One of the things that would be amusing if it wasn’t so annoying is the way that a step forward can be perceived by people as a step backwards. Case-in-point: the commonly heard refrain that C# is the “official” language of .NET (and Microsoft) because so much of the frameworks are written in C#. Scott has a pretty good set of arguments against this canard framed in the context of the present day, but the thing that I find really ironic is how all this hand wringing is so woefully ignorant of history and how it is backhanded evidence of the essential correctness of the strategy of moving VB to .NET.
To wit: can anyone tell me, for the ten years (give or take) between the introduction of VB 1.0 and the introduction of VB .NET 7.0, how much of the Win32 APIs or the COM APIs were written in VB?
Of course the answer is: none, to my knowledge. In fact, the VB team itself did not use VB in any meaningful way in its own product. The VB runtime functions were all written in C/C++. The VB forms package was written in C/C++. All of the VB controls were written in C/C++. Beyond the VB team, every major Microsoft product and operating system was written using C/C++. Every. Single. One.
Now, during that time was there massive hand wringing about how “C++ is the official language of Microsoft” and how “I’m going to use C++ over VB because that’s what Microsoft uses”? Of course not. Why not? Because VB and C++ lived on two almost completely different planets. C++’s great advantage was that it had full and easy access to the entire power of the platform; it’s greatest disadvantage was that you had to do every damn thing for yourself. VB’s great advantage was that it took care of a lot of the nitty-gritty for you and make programming easy; it’s greatest disadvantage was that it didn’t have full and easy access to the entire power of the platform. (Instead, you often had to turn to advanced books or gurus to accomplish what should have been simple tasks.)
The reason why there is so much angst about this question now is because, for the first time, we’ve accomplished a relatively level playing field on .NET. VB is no longer limited in what it can do with the platform – if you need to customize what you’re doing with WinForms, for example, you have pretty much an unlimited ability to do so. And C# and C++ (using their CLI binding) now can take advantage of all the cool automatic features that VB users have been taking advantage of for decades.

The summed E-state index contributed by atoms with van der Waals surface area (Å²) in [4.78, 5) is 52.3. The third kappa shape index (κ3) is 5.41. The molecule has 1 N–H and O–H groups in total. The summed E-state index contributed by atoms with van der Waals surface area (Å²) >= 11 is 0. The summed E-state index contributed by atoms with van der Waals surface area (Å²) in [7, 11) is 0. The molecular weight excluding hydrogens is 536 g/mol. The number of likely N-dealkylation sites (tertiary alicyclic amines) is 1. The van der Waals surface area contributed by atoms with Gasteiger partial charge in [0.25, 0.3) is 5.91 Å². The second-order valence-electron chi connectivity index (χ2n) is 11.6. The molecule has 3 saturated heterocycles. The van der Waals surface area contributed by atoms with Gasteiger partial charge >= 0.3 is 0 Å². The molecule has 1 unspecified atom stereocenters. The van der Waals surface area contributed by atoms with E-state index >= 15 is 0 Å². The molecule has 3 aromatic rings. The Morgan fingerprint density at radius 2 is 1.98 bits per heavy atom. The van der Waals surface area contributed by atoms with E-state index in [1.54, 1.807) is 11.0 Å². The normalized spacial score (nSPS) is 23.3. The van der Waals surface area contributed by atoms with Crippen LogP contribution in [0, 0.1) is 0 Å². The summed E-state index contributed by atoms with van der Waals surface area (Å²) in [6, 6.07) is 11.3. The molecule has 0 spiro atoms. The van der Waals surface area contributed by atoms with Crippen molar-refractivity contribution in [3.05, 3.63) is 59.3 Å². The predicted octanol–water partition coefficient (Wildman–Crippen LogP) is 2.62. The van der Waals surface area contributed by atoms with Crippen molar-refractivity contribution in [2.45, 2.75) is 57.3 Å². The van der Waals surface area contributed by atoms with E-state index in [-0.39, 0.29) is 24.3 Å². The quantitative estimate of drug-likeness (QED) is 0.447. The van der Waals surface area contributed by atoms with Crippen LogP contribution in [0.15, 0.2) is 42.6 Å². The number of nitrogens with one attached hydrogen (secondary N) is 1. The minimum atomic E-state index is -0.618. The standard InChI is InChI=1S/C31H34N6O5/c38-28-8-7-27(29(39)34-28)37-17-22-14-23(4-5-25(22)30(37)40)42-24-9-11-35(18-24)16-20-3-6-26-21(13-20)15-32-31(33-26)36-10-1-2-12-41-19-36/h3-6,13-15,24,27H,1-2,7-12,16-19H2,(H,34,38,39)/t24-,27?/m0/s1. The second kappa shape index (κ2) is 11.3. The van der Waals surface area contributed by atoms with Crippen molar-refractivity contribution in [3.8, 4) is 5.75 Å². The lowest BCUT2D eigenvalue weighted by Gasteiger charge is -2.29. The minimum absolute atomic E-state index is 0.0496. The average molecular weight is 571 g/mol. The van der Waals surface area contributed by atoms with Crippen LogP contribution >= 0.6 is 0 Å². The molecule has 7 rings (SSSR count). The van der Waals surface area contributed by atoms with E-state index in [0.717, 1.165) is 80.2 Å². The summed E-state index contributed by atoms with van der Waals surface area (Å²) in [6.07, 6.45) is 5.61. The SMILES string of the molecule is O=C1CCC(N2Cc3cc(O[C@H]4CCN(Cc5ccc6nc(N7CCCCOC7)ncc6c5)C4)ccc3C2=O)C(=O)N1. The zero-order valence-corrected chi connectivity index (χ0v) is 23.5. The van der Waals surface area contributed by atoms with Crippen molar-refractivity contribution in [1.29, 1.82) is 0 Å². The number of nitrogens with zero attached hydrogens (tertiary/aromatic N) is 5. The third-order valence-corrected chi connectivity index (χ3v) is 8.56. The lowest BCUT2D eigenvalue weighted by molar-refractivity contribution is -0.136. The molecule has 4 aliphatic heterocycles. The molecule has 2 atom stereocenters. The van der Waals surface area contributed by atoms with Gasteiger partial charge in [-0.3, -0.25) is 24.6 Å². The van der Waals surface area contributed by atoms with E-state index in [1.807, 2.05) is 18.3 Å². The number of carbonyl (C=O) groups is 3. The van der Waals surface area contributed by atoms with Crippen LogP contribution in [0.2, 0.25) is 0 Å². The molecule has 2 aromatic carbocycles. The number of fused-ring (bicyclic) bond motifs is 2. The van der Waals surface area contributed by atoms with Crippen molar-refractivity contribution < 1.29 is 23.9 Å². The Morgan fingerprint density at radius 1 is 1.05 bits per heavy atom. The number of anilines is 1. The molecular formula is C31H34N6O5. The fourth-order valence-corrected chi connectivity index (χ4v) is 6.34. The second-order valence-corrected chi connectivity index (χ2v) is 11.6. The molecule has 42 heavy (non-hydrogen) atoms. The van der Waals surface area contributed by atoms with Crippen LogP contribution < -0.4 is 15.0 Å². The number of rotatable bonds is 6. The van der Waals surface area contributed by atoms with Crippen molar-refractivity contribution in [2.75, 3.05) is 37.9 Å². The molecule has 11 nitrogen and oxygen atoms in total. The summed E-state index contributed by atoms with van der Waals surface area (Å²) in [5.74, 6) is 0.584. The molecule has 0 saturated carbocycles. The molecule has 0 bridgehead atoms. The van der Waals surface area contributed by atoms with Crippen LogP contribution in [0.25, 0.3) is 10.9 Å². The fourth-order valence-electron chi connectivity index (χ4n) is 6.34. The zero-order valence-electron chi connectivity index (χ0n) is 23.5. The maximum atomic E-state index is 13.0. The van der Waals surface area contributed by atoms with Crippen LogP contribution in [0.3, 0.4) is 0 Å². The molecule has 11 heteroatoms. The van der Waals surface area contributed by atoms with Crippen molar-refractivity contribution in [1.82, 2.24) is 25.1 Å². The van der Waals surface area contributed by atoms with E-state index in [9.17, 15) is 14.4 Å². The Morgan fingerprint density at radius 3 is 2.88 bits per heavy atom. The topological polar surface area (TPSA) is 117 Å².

So the bottom line is: as far as an “official” language goes, things are the same as they ever were. Actually, that’s not true: with the introduction of VB .NET, for the first time Visual Basic is being used in a meaningful way inside the company. Several of the libraries in the CLR 1.x were written in VB, and there will be even more VB code in the CLR 2.0. So, ironically, VB is actually much more of an official language at Microsoft than it has ever been, yet the external perception is just the opposite.
Which is why this particular line of argument grates on my nerves like nails on a chalk board. My suspicion is, though, that this erroneous line of thought has mostly been fueled by legitimate problems in the past with the messaging around .NET. What matters to people is not so much what the frameworks are written in, but instead what language we use to talk to the public with. All the hoopla around the new C# language combined with the natural affinity that many MSFT people feel for C-style languages (c.f. the last few paragraphs) meant that, for a while, things like talks, samples, and all manner of other code displayed publicly skewed heavily in the direction of C#. This was a mistake, and one that we’ve been working hard to correct – we’ve been very active in educating people internally as to how their language choice for example code can be perceived outside of the company. We’ve made a lot of progress, although there’s always more work to be done.
As for the whole “what the frameworks are written” in thing goes, maybe we should just decompile the frameworks using Reflector, recompile it using VB, and provide a “VB CLR”… (Note to the humor impaired: this is a joke.) Except, of course, for the non-trivial chunks of the frameworks that are written in C++…